Usually when people are making arrangements for a funeral service they believe they are doing so for the deceased. But it’s important to understand that funerals are not for our loved ones that go before us, but instead, for all of us that are still here. Funerals are in memory of our loved ones but they serve as an event for our own comfort and our own need to mourn. Many people have begun to realize this fact and have drifted away from stuffy, impersonal funerals. The days are gone where you feel guilty for not spending for an extravagant funeral service. We are now moving towards a much simpler, honest type of service that allows us to really memorialize and celebrate our loved ones without the frills.
You don’t need an expensive box, an invasive procedure, fancy car, or an outrageous service charge to memorialize your loved one because none of those things matter. All that matters is the memory of your loved one and how you are able to preserve that memory. Many people find comfort in a traditional funeral service with open casket viewings, church services and little sandwiches with noodle salad. That’s absolutely fine but let’s not follow tradition just for tradition’s sake. Instead, let’s talk about celebrating an exceptional life.
I have been a funeral director for 10 years now and I’ve directed countless funeral services of all kinds, serving these families to the best of my ability. I was a stranger to these families when they walked into the funeral home in search of help and I would be a stranger to most of them now. However, there are many that I do remember and it is the uniqueness of the ceremonies they held that remains in my mind.
Religions want us all to have the same funeral service. They feel that everyone should go by the same words and rituals because all are equal in the eyes of God. That’s why the Catholics place a pall over the casket before it is brought to the front of the chapel (As if an all mighty God could be fooled by such a tool or see value in an ornate box). If this is the way you choose to believe, so be it. Perhaps when one has dedicated their life to a religion, then the best way to celebrate that life is with that religion. One would hope that your God sees all of us as equals, but let equality set in after death because here on earth and in the hearts and minds of our family and friends, we are not equals. I love my mother and father much more than I love yours and I hope you feel the same. I would want to give them a service unique to who they are and one that properly depicts their lives and the relationships they’ve created. As a funeral director I’ve seen ashes scattered on race tracks, golf courses, oceans and cottages. I’ve seen videos, heard eulogies and stories that could make a perfect stranger cry with true love and passion in the words spoken from the most tender places in the heart. There is no dollar sign attached to that. Meaning is created by remembering, and remembering is free. With that I would encourage you to create your own memorial service or service of remembrance.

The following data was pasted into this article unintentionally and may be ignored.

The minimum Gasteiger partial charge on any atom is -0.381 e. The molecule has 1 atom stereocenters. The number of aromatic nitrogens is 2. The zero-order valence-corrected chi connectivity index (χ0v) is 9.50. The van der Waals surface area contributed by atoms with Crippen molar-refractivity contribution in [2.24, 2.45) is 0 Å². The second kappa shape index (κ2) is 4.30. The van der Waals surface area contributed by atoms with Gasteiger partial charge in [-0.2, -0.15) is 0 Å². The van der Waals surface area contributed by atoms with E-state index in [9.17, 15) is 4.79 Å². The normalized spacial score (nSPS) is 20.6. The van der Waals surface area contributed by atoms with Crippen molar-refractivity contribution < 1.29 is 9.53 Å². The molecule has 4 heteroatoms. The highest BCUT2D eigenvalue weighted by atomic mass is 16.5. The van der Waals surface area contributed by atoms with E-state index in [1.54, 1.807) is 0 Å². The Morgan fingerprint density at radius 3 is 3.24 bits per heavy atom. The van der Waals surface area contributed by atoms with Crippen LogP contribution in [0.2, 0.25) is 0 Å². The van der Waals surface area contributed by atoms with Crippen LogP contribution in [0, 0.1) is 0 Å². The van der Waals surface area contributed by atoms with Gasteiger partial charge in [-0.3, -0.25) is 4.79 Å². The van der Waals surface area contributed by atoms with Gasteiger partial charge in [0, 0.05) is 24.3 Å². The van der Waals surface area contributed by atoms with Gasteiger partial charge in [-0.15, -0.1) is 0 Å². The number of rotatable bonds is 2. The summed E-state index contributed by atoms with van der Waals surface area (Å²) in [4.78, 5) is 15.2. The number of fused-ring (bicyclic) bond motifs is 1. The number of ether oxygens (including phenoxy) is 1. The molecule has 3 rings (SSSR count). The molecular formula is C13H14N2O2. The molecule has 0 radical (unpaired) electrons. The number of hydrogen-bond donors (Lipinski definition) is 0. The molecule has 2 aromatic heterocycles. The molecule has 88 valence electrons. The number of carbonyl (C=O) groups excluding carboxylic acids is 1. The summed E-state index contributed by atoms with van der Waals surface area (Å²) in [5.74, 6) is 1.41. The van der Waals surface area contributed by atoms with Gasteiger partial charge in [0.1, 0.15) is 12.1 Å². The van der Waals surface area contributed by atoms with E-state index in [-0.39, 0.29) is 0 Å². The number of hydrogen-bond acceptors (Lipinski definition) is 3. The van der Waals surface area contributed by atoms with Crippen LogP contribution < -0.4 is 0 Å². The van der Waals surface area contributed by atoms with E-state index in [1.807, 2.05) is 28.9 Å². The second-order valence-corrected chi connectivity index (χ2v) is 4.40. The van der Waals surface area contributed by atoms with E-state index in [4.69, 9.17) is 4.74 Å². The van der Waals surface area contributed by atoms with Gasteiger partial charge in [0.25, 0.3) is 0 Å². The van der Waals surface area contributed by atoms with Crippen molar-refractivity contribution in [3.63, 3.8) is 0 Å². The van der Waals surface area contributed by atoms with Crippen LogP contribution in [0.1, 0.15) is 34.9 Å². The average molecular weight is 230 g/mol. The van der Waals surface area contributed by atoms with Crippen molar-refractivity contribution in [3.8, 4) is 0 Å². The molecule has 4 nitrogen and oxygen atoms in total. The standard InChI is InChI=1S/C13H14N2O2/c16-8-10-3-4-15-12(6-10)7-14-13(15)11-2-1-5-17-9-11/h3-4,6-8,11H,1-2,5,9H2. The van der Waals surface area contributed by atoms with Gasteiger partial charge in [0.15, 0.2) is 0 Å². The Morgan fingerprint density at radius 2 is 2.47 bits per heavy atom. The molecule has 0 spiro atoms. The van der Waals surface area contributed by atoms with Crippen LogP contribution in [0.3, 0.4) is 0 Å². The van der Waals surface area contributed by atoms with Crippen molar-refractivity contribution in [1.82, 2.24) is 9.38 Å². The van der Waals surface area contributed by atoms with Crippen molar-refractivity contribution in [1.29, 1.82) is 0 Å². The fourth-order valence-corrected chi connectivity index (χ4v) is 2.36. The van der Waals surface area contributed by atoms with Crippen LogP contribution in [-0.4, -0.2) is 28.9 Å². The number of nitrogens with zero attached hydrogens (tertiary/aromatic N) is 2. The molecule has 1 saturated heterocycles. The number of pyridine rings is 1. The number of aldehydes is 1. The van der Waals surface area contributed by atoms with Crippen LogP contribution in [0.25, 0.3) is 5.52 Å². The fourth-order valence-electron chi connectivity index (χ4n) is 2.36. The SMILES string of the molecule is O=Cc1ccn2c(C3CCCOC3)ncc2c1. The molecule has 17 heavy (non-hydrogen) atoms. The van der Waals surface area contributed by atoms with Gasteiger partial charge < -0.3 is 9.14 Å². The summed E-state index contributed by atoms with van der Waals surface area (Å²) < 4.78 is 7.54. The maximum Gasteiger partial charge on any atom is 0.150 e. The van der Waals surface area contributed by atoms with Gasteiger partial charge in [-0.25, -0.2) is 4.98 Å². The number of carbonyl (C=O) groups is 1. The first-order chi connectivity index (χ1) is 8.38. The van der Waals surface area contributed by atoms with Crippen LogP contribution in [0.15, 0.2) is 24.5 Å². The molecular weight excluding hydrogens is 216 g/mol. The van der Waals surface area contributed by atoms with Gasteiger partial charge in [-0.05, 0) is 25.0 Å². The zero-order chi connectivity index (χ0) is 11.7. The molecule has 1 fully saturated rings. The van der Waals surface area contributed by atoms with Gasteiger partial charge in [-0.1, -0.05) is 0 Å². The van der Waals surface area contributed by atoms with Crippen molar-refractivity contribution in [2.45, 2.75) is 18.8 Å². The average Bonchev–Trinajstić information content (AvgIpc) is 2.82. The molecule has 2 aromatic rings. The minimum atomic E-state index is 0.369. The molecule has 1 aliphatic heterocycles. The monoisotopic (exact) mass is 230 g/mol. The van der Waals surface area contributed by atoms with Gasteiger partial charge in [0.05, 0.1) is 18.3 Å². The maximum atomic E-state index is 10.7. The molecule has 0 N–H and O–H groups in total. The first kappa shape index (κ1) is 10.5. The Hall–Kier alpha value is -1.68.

These days, many families in Toronto are having what is known as a direct cremation. This is a minimal service providing you with only the cremation of your loved one and the basic services that go along with it. Once the cremation is done, the cremated remains are released to the family and from that point you decide what’s done with them. Now you may choose to hold your own service in a meaningful location such as residences, restaurants, beaches, parks, yacht clubs or anywhere else the deceased liked to go. Not only will this be much less money but it will also make for a more meaningful and personal service.
Everyone lives a unique life full of wonderful experiences and stories. These lives should not be remembered with boring, cookie-cutter services, but rather with vigor, enthusiasm and the freedom to express feelings uninhibited by tradition that has lost its meaning.